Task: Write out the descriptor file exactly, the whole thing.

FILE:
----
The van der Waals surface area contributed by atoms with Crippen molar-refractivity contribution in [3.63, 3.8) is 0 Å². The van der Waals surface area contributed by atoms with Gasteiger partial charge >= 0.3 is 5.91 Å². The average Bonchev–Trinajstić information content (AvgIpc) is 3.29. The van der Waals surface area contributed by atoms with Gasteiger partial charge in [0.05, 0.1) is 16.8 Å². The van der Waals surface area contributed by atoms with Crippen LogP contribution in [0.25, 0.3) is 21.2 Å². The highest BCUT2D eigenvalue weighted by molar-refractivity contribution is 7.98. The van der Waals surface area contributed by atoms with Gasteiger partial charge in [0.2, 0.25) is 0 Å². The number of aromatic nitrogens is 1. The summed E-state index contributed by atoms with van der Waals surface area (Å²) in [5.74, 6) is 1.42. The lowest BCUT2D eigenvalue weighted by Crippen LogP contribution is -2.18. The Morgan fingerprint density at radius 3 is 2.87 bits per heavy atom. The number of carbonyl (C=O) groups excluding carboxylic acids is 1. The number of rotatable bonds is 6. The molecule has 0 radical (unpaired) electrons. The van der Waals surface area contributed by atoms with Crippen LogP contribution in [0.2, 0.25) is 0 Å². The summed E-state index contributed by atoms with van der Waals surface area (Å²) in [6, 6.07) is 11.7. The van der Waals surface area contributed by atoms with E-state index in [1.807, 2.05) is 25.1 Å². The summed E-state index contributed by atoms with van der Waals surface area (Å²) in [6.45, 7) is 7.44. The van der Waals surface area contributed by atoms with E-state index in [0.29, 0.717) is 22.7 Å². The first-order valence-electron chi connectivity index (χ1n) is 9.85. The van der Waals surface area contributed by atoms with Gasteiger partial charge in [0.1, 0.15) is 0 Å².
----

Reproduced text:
The van der Waals surface area contributed by atoms with Crippen molar-refractivity contribution in [3.63, 3.8) is 0 Å². The van der Waals surface area contributed by atoms with Gasteiger partial charge >= 0.3 is 5.91 Å². The average Bonchev–Trinajstić information content (AvgIpc) is 3.29. The van der Waals surface area contributed by atoms with Gasteiger partial charge in [0.05, 0.1) is 16.8 Å². The van der Waals surface area contributed by atoms with Crippen LogP contribution in [0.25, 0.3) is 21.2 Å². The highest BCUT2D eigenvalue weighted by molar-refractivity contribution is 7.98. The van der Waals surface area contributed by atoms with Gasteiger partial charge in [0.2, 0.25) is 0 Å². The number of aromatic nitrogens is 1. The summed E-state index contributed by atoms with van der Waals surface area (Å²) in [5.74, 6) is 1.42. The lowest BCUT2D eigenvalue weighted by Crippen LogP contribution is -2.18. The Morgan fingerprint density at radius 3 is 2.87 bits per heavy atom. The number of carbonyl (C=O) groups excluding carboxylic acids is 1. The number of rotatable bonds is 6. The molecule has 0 radical (unpaired) electrons. The van der Waals surface area contributed by atoms with Crippen LogP contribution in [0.2, 0.25) is 0 Å². The summed E-state index contributed by atoms with van der Waals surface area (Å²) in [6, 6.07) is 11.7. The van der Waals surface area contributed by atoms with E-state index in [1.807, 2.05) is 25.1 Å². The summed E-state index contributed by atoms with van der Waals surface area (Å²) in [6.45, 7) is 7.44. The van der Waals surface area contributed by atoms with E-state index in [0.29, 0.717) is 22.7 Å². The first-order valence-electron chi connectivity index (χ1n) is 9.85. The van der Waals surface area contributed by atoms with Gasteiger partial charge in [0.1, 0.15) is 0 Å².